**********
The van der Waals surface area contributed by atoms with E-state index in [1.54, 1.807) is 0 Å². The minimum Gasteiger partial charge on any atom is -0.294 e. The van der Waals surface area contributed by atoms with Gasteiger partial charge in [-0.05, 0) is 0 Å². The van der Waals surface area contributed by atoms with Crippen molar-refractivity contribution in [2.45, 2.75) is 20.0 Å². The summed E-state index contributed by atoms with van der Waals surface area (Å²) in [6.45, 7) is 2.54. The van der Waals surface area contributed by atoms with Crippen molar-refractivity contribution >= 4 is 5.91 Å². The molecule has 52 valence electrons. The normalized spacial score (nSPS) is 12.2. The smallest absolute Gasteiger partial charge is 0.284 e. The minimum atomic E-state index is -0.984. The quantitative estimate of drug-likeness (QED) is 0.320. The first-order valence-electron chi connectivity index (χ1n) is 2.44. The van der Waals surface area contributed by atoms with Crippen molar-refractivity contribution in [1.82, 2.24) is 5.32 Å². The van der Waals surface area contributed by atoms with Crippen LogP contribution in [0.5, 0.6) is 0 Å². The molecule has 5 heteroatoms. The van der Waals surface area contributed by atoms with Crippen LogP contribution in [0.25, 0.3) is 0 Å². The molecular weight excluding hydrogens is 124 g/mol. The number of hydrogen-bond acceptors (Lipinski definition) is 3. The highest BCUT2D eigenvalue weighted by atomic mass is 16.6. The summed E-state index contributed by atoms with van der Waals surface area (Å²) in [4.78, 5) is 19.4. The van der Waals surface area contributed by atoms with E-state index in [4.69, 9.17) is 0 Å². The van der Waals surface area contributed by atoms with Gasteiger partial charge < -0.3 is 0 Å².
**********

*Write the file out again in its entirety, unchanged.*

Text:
The van der Waals surface area contributed by atoms with E-state index in [1.54, 1.807) is 0 Å². The minimum Gasteiger partial charge on any atom is -0.294 e. The van der Waals surface area contributed by atoms with Gasteiger partial charge in [-0.05, 0) is 0 Å². The van der Waals surface area contributed by atoms with Crippen molar-refractivity contribution in [2.45, 2.75) is 20.0 Å². The summed E-state index contributed by atoms with van der Waals surface area (Å²) in [6.45, 7) is 2.54. The van der Waals surface area contributed by atoms with Crippen molar-refractivity contribution >= 4 is 5.91 Å². The molecule has 52 valence electrons. The normalized spacial score (nSPS) is 12.2. The smallest absolute Gasteiger partial charge is 0.284 e. The minimum atomic E-state index is -0.984. The quantitative estimate of drug-likeness (QED) is 0.320. The first-order valence-electron chi connectivity index (χ1n) is 2.44. The van der Waals surface area contributed by atoms with Crippen molar-refractivity contribution in [1.82, 2.24) is 5.32 Å². The van der Waals surface area contributed by atoms with Crippen LogP contribution in [0.5, 0.6) is 0 Å². The molecule has 5 heteroatoms. The van der Waals surface area contributed by atoms with Crippen LogP contribution in [0.25, 0.3) is 0 Å². The molecular weight excluding hydrogens is 124 g/mol. The number of hydrogen-bond acceptors (Lipinski definition) is 3. The highest BCUT2D eigenvalue weighted by atomic mass is 16.6. The summed E-state index contributed by atoms with van der Waals surface area (Å²) in [4.78, 5) is 19.4. The van der Waals surface area contributed by atoms with E-state index in [4.69, 9.17) is 0 Å². The van der Waals surface area contributed by atoms with Gasteiger partial charge < -0.3 is 0 Å².